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Thread: Greek Discussion Thread

  1. #1041
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    Quote Originally Posted by Ylang-Ylang View Post
    I am not surprised in a sense of disbelieve. It actually makes sense.
    Also I am quite newbie with this G25 stuff so I might look easily amazed.

    I am amazed as these ‘Iberian’ samples are mostly matching the several ancient samples of Greece from the neolithic era up to the Bronze Age. With exception of a small IA Bulgarian component in the admix which makes sense too.
    It even picks neolithic Peloponnese farmers over neolithic Barcin farmers and other early European farmers. They were true Greeks of the time.
    It shows the same way with my Greek side, Peloponnese farmers over Barcin.

    It seems there is some confusion about ‘Iberian’ samples on the internet.
    But a few do not always imagine these ancient Iberian samples were foreigners/newcoming people were from Greek origins.
    Yes, these are genetically Mycenaean-like Greeks who established a colony in Iberia. They show continuity with the older samples we have. When Anatolian BA admixture became common in Greeks is not known, but these individuals don't have it.

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     Ylang-Ylang (10-10-2021)

  3. #1042
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    Quote Originally Posted by Riverman View Post
    Coming back to the Greek heritage, I came across this old study on Phocean Greeks on Eupedia:


    https://www.eupedia.com/forum/thread...l=1#post632432

    This proves, at least, that E-V13 was spread to the Eastern Anatolian coast. Subclades would be interesting for Greeks from those regions. For North Western Anatolia they found still 6 % E-V13.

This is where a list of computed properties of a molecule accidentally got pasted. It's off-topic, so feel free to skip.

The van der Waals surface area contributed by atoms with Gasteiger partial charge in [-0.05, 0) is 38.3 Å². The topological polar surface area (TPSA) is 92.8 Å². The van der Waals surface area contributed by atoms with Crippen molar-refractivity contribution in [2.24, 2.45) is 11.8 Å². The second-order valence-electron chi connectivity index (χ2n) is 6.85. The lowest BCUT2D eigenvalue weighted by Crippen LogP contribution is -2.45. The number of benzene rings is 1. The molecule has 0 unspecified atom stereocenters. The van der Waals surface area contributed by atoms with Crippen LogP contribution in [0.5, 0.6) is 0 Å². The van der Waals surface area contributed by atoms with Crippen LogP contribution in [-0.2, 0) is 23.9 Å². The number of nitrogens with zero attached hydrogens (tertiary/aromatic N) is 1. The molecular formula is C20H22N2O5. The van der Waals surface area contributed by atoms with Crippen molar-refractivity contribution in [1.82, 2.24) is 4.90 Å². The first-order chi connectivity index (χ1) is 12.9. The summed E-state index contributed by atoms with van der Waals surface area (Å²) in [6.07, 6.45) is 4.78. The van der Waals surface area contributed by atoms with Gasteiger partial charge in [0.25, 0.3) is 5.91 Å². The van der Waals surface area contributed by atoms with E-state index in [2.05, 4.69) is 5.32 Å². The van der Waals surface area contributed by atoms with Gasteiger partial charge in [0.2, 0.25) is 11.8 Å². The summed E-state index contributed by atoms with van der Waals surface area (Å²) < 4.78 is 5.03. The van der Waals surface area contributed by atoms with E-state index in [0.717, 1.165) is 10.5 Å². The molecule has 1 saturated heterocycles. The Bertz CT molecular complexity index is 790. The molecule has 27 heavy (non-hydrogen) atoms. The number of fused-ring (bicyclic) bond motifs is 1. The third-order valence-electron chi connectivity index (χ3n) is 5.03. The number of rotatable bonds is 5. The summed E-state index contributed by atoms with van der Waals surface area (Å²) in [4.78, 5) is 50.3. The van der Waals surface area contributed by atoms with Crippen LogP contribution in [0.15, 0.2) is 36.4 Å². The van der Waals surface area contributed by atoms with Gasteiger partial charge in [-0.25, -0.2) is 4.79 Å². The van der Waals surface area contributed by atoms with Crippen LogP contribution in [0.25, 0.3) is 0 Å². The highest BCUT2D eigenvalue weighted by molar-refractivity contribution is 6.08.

Also interesting that even at their estimate, less than 1/5 of the E-V13 in the Provence can be attributed to the Greek colonisation, which would leave a majority coming from other sources, possibly with the Hallstatt culture, Ligurians and Celts.
    I wouldn't have expected to find my rare haplogroup represented here. Thanks for that

  4. #1043
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    Quote Originally Posted by Ylang-Ylang View Post
    I wonder if this is from Syrians from Roman expansions, or earlier from Classical Greek era..
    Did they bring the Phoenician alphabet?
    There's not any evidence that the adoption of the Phoenician alphabet was accompanied by migration. At this point we assume there was population movement from Anatolia to Greece in the Bronze Age (that brought Iran_N and CHG admixture to BA Greeks) and later in the Hellenistic and Roman periods, but not at the time frame they adopted the alphabet.

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  6. #1044
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    Quote Originally Posted by peloponnesian View Post
    There's not any evidence that the adoption of the Phoenician alphabet was accompanied by migration. At this point we assume there was population movement from Anatolia to Greece in the Bronze Age (that brought Iran_N and CHG admixture to BA Greeks) and later in the Hellenistic and Roman periods, but not at the time frame they adopted the alphabet.
    The Levant component seemed to have increased on the mainland and in the Islands at some point and I wonder when exactly, and how much this decreased after the Slavic migrations into Greece.
    It looks somehow straight from the coastal Levant to me, not just simply from BA Anatolia.
    The Levant component in mainland Peloponnese looks higher anyway than BA Greeks had.
    I think there is at least some mixed migration story into the Peloponnese at the arrival of the Phoenician alphabet.
    Maybe some Greeks returned from the East with mixed Levant children. There should had been some contact with the Semitic/Levant world.
    If Central Italy was obviously affected by Eastern Med migration in the Roman Imperial Era, I see no reason why there shouldn’t had been migrations to Greece from the Eastern Med Romans as they had to have reached Greece before arrived in Roman Era Italy.
    These type of migrations mat had happened before the Roman periods from Anatolia as well some from the coastal Levant. The Levant coast isn’t that far away from Greece.
    Last edited by Ylang-Ylang; 10-12-2021 at 10:23 AM.

  7. #1045
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    Quote Originally Posted by Ylang-Ylang View Post
    The Levant component seemed to have increased on the mainland and in the Islands at some point and I wonder when exactly, and how much this decreased after the Slavic migrations into Greece.
    It looks somehow straight from the coastal Levant to me, not just simply from BA Anatolia.
    The Levant component in mainland Peloponnese looks higher anyway than BA Greeks had.